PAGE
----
If you have already paid the bill the rental provider needs to reimburse you for the excessive costs. They also need to reimburse you for any reasonable costs you may have paid for to have a suitably qualified person find the fault – for example, if you paid a plumber to find the leak. See the section headed Reimbursement on this page.
If the fault was caused by anything that is the responsibility of the utility or service company, the rental provider is not responsible for any excess usage charges [section 53A]. In this situation you should contact the utility or service company or the Energy and Water Ombudsman of Victoria.
If there is a rupture or leak you should also report this to your water company or gas distributor immediately. See the Victorian Government’s Energy Safe Victoria website for more information.
If an appliance, fitting or fixture at the property uses or supplies water, electricity or gas needs to be replaced, the rental provider must make sure the replacement meets a prescribed minimum rating in an efficiency rating system [section 69].
This is a duty of the rental provider under the law. If the replacement does not meet the required rating standard you can give the rental provider a notice of breach of duty asking them to fix this. See our page on Landlord breaches.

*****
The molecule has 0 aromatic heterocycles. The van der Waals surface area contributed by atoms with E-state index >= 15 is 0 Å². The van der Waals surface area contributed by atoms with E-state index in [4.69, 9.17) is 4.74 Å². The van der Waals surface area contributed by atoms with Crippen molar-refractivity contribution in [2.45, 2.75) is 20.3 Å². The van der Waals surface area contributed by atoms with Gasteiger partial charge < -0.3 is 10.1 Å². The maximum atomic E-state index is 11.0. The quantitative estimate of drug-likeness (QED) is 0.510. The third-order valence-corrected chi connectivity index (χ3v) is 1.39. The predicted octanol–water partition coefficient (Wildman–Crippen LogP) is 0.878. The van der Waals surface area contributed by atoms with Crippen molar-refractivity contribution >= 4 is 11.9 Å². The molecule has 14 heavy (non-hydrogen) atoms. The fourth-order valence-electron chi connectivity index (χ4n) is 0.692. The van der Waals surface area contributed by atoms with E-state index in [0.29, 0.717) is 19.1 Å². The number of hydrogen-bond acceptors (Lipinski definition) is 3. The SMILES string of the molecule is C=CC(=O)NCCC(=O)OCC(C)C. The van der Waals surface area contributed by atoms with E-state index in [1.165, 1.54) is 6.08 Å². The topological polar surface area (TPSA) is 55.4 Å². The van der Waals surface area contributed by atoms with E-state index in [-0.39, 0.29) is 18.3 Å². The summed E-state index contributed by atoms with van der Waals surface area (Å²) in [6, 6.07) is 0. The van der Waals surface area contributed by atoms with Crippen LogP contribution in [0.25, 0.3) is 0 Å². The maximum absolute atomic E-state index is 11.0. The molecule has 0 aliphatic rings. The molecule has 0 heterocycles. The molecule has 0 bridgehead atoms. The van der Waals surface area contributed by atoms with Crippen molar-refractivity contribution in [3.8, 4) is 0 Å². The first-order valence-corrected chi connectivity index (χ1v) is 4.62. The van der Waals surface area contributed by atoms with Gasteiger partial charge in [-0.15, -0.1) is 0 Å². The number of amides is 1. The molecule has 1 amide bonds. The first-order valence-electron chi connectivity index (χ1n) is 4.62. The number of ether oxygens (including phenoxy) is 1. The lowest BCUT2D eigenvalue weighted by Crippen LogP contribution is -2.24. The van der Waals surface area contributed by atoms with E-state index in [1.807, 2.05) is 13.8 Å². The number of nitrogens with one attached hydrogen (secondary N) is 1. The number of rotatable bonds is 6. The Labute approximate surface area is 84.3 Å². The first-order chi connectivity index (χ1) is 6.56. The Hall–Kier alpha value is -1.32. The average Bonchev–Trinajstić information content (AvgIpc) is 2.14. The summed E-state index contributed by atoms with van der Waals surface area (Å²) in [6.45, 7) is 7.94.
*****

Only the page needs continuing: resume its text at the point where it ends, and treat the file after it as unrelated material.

The rental provider is liable to pay the cost of water, electricity or gas supplied to or used at the property if the replacement appliance, fixture or fitting does not meet the required standards, even if these costs would usually be your responsibility [section 54].
If the rental provider refuses to pay these costs you can apply to the Victorian Civil and Administrative Tribunal (VCAT) for an order that they have to pay [sections 54 and 452].
If you have paid for costs the rental provider is responsible for you can take steps to be reimbursed. See the section headed Reimbursement on this page.
Arranging your own repairs
If you have arranged for urgent repairs yourself to replace an appliance, fixture of fitting that uses or supplies water, electricity or gas, you also need to make sure the replacement meets the required rating standards [section 72]. See our page Repairs and maintenance for information on arranging urgent repairs yourself and getting reimbursed for them.
Required rating standards
For gas space heaters and non-ducted air conditioners and heat pumps, which are not ducted through the whole house, the minimum rating is a 2-star heating rating [regulations 23 and 24].
For water appliances, fixtures and fittings the minimum rating is a 3-star rating in a Water Efficiency Labelling and Standards (WELS) scheme, with dishwashers also needing to have a 3-star energy rating [regulations 23 and 24].
If the nature or the age of the property means a 3-star WELS rated replacement cannot be installed, or will not operate properly if it is installed, then a lower-rated replacement can be installed. The replacement needs to have the highest WELS rating that will operate effectively. For example, if, due to the age of the plumbing, a 3-star rated tap will not produce sufficient water pressure then a 2-star rated tap may be installed [regulations 23 and 24].